Dr. Wilcox waving

Scott County Jail Medical Director Michael Wilcox waves goodbye to nurse Ashley Storm and Sheriff Luke Hennen in the jail clinic in 2017. 

Scott County officials say they believe the county has many more coronavirus cases than the official state count, and they’re planning for the day when local hospitals reach capacity.

There were 742 confirmed coronavirus cases in the state as of Thursday morning with 10 confirmed cases in Scott County.

“I know personally that there are a lot more,” County Public Health Director Lisa Brodsky told the county Board of Commissioners, citing conversations with people who were unable to be tested but likely had the disease.

“We’re going to be trying to measure that both on a regional level as well as in the county.”

Dr. Michael Wilcox, the county medical director, told the board Monday that the coronavirus outbreak in Minnesota is likely only two or three weeks behind current American hotspots in New York, Los Angeles and New Orleans. He said he expects it will be June or July before the first wave of the virus is over.

“That surge will be heading our direction,” Wilcox said. “So we’ve got opportunities to prepare ourselves for this.”

Wilcox told commissioners one part of the state’s plans for a surge in critical patients is to set up several alternate care sites throughout the state. He’s one of three doctors that have been asked by the Minnesota Department of Health to find suitable secondary locations with the National Guard and Army Corps of Engineers.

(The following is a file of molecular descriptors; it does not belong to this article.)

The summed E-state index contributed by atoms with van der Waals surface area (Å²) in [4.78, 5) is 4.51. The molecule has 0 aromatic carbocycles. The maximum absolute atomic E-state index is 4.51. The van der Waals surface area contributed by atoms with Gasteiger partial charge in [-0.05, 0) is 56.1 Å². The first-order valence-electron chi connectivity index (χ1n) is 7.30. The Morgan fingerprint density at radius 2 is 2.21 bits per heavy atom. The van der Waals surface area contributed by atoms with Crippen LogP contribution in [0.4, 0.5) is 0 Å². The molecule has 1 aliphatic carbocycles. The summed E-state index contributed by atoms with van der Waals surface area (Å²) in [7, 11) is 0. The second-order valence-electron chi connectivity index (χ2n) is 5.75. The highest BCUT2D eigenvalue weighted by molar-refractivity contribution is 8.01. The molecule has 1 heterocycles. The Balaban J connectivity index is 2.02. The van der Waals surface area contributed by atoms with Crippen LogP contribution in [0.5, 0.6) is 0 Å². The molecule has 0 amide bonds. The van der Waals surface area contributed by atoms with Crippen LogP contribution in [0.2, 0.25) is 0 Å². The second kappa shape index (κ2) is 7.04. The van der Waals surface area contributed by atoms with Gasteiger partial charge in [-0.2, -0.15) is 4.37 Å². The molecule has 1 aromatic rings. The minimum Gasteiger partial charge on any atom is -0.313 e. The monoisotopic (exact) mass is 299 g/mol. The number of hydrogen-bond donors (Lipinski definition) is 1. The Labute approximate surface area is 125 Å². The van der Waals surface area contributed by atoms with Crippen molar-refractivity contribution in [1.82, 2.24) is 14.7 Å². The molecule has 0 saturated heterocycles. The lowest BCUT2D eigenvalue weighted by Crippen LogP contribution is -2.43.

Minnesota Director of Homeland Security and Emergency Management Joe Kelly announced Tuesday that the state team has validated five of the seven sites they’ve looked at as possible alternate care locations — with the potential to accommodate around 600 beds.

According to Kelly, the state’s goal is to find space for a total of 2,750 additional beds, with 1,000 in the metro area and 250 in each of seven remaining regions.

Scott County Emergency Management and Communications Director Scott Haas said the state is considering places like dorms or hotels, where individual rooms can be reconfigured to care for patients while maintaining privacy.

“Minnesota’s taking the philosophy of if we can provide something that’s more comfortable for people that’s what we want to do instead of doing the mass gatherings in a convention center,” Haas said.

Kelly told reporters during a public press call Tuesday that once sites are selected, they won’t be converted until a specific need arises. Once a regional need is identified, the goal is to have the sites operational within 72 hours.


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